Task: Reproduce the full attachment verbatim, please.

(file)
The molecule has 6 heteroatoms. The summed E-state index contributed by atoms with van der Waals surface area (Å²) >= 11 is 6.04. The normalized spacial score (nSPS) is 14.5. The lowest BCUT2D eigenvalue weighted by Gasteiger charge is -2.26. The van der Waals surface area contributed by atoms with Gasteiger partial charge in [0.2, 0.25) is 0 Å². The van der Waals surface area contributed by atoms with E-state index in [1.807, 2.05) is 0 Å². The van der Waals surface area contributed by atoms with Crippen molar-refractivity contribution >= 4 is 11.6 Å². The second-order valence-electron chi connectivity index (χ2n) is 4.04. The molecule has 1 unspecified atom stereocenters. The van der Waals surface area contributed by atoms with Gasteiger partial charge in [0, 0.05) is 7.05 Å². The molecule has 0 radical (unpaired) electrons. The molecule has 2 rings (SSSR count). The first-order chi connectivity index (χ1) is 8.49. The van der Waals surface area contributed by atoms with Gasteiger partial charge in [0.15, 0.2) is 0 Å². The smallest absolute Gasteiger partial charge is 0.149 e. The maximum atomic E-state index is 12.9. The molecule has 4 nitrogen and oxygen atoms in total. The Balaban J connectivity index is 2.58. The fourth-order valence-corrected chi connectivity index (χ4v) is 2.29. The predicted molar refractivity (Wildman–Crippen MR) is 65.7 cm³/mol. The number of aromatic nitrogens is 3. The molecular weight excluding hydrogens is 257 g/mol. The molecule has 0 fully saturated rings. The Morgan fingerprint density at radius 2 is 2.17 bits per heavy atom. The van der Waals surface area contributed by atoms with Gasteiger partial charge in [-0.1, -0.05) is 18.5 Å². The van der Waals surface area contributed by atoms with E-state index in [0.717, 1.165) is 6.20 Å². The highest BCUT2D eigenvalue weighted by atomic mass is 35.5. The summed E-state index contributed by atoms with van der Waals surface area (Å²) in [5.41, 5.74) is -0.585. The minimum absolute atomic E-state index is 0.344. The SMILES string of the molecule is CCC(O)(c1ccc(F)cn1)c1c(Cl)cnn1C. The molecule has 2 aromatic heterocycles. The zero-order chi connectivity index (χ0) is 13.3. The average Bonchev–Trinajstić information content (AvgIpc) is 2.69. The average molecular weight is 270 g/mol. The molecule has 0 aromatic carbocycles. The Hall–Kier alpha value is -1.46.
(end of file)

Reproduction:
The molecule has 6 heteroatoms. The summed E-state index contributed by atoms with van der Waals surface area (Å²) >= 11 is 6.04. The normalized spacial score (nSPS) is 14.5. The lowest BCUT2D eigenvalue weighted by Gasteiger charge is -2.26. The van der Waals surface area contributed by atoms with Gasteiger partial charge in [0.2, 0.25) is 0 Å². The van der Waals surface area contributed by atoms with E-state index in [1.807, 2.05) is 0 Å². The van der Waals surface area contributed by atoms with Crippen molar-refractivity contribution >= 4 is 11.6 Å². The second-order valence-electron chi connectivity index (χ2n) is 4.04. The molecule has 1 unspecified atom stereocenters. The van der Waals surface area contributed by atoms with Gasteiger partial charge in [0, 0.05) is 7.05 Å². The molecule has 0 radical (unpaired) electrons. The molecule has 2 rings (SSSR count). The first-order chi connectivity index (χ1) is 8.49. The van der Waals surface area contributed by atoms with Gasteiger partial charge in [0.15, 0.2) is 0 Å². The smallest absolute Gasteiger partial charge is 0.149 e. The maximum atomic E-state index is 12.9. The molecule has 4 nitrogen and oxygen atoms in total. The Balaban J connectivity index is 2.58. The fourth-order valence-corrected chi connectivity index (χ4v) is 2.29. The predicted molar refractivity (Wildman–Crippen MR) is 65.7 cm³/mol. The number of aromatic nitrogens is 3. The molecular weight excluding hydrogens is 257 g/mol. The molecule has 0 fully saturated rings. The Morgan fingerprint density at radius 2 is 2.17 bits per heavy atom. The van der Waals surface area contributed by atoms with Gasteiger partial charge in [-0.1, -0.05) is 18.5 Å². The van der Waals surface area contributed by atoms with E-state index in [0.717, 1.165) is 6.20 Å². The highest BCUT2D eigenvalue weighted by atomic mass is 35.5. The summed E-state index contributed by atoms with van der Waals surface area (Å²) in [5.41, 5.74) is -0.585. The minimum absolute atomic E-state index is 0.344. The SMILES string of the molecule is CCC(O)(c1ccc(F)cn1)c1c(Cl)cnn1C. The molecule has 2 aromatic heterocycles. The zero-order chi connectivity index (χ0) is 13.3. The average Bonchev–Trinajstić information content (AvgIpc) is 2.69. The average molecular weight is 270 g/mol. The molecule has 0 aromatic carbocycles. The Hall–Kier alpha value is -1.46.